Carrying fat around thighs, buttocks may not be as protective for the heart as earlier thought
Despite the belief that carrying fat around the thighs, hip and buttocks can have a protective effect against heart disease, new research suggests that losing weight from all areas of the body might be more beneficial for health.
Carried out by Dr. Peter Clifton, a professor of nutrition at the University of South Australia and a researcher at the National Health and Medical Research Council of Australia, the study set out to assess how changes in body fat in different areas could affect the risk of cardiovascular disease.
Although an oft-cited 2010 study found that fat around the thigh, hip and buttocks fat may protect against heart disease and diabetes, other studies have provided conflicting results.
“If you are a person who keeps most of your fat in these protective regions and you decide to lose weight, are you gaining any benefit from this weight loss? Or are you doing yourself harm in terms of cardiovascular disease?” said Dr. Clifton.
For the new research, Dr. Clifton analyzed data from seven previous studies which had looked at weight loss in a total of 399 participants.
After measuring the levels of various risk markers for cardiovascular disease, including insulin, total cholesterol, triglycerides, LDL cholesterol (also known as “bad” cholesterol), and blood pressure, Dr. Clifton found that losing fat and muscle in the thighs, hips and buttocks was “directly associated” with beneficial changes in these markers.
“The bottom line is that any weight loss, regardless of whether it is fat or lean, backside or abdomen, reduces cardiovascular risk factors,” Clifton said. “For lowering cholesterol, losing leg fat is just as important as losing abdominal fat.”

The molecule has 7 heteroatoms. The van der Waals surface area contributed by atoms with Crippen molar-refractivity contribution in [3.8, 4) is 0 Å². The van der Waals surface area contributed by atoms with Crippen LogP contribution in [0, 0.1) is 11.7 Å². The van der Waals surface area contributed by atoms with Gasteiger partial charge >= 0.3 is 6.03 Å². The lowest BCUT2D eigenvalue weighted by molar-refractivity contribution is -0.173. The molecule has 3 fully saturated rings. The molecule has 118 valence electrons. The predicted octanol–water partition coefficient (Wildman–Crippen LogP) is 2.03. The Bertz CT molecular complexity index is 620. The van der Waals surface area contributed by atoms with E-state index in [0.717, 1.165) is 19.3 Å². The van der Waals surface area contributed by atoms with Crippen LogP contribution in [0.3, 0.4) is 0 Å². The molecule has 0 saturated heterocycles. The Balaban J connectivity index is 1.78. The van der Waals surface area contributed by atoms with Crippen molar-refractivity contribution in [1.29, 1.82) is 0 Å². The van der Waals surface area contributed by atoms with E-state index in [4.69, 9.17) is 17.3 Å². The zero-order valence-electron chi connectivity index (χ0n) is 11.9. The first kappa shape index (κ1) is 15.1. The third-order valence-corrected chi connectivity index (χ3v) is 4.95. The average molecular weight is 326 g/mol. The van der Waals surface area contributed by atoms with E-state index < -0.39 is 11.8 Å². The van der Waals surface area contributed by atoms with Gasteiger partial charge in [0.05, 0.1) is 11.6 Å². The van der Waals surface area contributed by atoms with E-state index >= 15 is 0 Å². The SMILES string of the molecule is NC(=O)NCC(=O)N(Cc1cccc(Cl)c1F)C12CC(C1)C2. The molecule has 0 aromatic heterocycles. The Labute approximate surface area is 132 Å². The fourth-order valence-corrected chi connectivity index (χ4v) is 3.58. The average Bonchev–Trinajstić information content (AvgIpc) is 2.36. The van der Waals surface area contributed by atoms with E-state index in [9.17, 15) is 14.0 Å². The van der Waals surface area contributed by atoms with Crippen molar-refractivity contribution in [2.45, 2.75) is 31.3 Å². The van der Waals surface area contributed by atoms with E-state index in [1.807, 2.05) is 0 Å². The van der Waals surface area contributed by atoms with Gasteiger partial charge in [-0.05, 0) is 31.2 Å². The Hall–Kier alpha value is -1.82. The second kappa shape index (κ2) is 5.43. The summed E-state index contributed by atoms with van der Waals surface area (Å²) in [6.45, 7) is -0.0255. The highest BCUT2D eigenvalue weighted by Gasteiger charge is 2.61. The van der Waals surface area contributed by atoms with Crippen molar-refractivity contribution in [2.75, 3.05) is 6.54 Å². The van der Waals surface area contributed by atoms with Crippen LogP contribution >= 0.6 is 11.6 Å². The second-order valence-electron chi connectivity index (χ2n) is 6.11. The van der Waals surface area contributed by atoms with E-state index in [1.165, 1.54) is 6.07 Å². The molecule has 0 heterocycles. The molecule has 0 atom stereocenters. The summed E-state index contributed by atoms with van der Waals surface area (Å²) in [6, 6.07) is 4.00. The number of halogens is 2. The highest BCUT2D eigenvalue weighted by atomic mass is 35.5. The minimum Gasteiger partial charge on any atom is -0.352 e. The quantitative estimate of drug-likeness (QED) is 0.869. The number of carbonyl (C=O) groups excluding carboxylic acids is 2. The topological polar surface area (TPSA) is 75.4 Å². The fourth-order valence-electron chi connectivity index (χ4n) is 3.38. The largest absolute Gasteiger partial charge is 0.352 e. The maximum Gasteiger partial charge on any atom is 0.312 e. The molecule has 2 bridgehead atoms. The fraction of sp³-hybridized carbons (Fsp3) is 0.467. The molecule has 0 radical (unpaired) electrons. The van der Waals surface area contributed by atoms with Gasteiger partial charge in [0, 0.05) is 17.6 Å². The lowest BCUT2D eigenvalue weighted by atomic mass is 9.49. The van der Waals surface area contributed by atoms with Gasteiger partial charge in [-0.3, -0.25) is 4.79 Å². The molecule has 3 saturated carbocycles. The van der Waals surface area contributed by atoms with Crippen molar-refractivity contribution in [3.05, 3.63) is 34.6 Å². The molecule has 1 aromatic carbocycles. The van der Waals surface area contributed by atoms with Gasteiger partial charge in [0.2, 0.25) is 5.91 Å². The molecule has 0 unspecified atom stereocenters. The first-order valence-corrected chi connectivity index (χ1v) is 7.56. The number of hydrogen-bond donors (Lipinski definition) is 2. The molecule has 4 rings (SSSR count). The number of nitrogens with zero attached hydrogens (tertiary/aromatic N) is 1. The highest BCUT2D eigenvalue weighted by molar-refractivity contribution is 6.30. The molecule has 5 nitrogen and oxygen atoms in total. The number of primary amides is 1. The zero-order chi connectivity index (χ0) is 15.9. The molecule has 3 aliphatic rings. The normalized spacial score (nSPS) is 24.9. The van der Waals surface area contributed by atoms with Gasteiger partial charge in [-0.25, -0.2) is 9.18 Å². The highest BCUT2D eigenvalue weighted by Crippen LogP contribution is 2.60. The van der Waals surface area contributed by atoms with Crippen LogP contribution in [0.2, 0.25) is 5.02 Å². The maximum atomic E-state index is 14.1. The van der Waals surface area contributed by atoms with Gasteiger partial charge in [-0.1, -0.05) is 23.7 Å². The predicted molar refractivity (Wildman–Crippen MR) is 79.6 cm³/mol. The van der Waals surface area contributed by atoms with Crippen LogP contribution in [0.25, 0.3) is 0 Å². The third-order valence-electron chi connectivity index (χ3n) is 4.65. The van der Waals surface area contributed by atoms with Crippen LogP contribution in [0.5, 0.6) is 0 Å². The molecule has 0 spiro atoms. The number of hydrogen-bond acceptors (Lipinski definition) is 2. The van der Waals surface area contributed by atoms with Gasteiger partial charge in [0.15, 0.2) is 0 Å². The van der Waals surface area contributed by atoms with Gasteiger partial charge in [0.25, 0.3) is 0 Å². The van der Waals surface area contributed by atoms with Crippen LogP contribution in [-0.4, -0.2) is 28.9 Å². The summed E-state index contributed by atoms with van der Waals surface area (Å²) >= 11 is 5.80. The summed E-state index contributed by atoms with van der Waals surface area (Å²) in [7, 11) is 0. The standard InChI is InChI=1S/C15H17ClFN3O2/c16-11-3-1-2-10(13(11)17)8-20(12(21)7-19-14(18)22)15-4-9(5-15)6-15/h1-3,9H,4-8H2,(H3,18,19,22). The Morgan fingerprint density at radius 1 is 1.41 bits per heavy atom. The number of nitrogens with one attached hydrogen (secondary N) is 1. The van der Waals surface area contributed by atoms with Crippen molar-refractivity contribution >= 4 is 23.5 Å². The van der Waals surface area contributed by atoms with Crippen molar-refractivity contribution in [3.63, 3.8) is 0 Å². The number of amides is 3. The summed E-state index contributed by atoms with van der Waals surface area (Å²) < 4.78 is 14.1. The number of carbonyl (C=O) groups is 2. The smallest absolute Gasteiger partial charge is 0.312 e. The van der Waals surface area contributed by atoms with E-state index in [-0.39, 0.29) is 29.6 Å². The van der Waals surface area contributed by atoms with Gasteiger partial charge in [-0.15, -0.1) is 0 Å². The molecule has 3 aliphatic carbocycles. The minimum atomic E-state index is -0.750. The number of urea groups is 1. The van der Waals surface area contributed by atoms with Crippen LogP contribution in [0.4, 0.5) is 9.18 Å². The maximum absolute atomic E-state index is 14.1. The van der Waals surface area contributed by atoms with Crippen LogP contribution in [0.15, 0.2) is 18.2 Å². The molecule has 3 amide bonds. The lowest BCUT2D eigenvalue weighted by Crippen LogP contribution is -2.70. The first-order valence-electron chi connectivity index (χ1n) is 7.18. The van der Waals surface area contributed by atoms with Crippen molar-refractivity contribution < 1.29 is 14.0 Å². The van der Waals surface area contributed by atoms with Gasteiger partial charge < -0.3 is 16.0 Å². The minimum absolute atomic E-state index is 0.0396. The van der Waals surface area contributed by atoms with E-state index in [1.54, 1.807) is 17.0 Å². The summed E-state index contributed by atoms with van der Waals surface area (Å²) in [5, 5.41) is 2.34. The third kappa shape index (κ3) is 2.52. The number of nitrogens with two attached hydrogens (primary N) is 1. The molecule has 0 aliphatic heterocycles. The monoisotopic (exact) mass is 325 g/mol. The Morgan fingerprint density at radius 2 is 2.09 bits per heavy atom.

In addition, Dr. Clifton found that losing lean tissue or muscle in the thighs, hips and backside posed no harm. “I found that quite interesting,” commented Dr. Clifton, adding that doctors should not “worry about getting patients to exercise to minimize their muscle loss. … You can just focus on losing weight first. Then when [patients] are lighter, get them to increase exercise.”
Dr. Robert Eckel, an endocrinologist and physician-scientist at the University of Colorado Anschutz Medical Campus who was not involved in the study, commented that he was surprised by Dr. Clifton’s findings, adding that additional studies are now needed to better understand the impact on health of losing body fat in certain areas.
However, both agree that weight loss is beneficial for health, and in Dr. Clifton’s opinion, patients who lose weight “should not worry about where your fat is coming off — all fat loss is good, at least for the heart.”
Guidelines recommend that overweight and obese patients should lose at least 5 percent to 10 percent of their body weight to have a positive impact on blood pressure, glucose tolerance, diabetes control and cholesterol.
The results can be found published online in the Journal of the American Heart Association. JB
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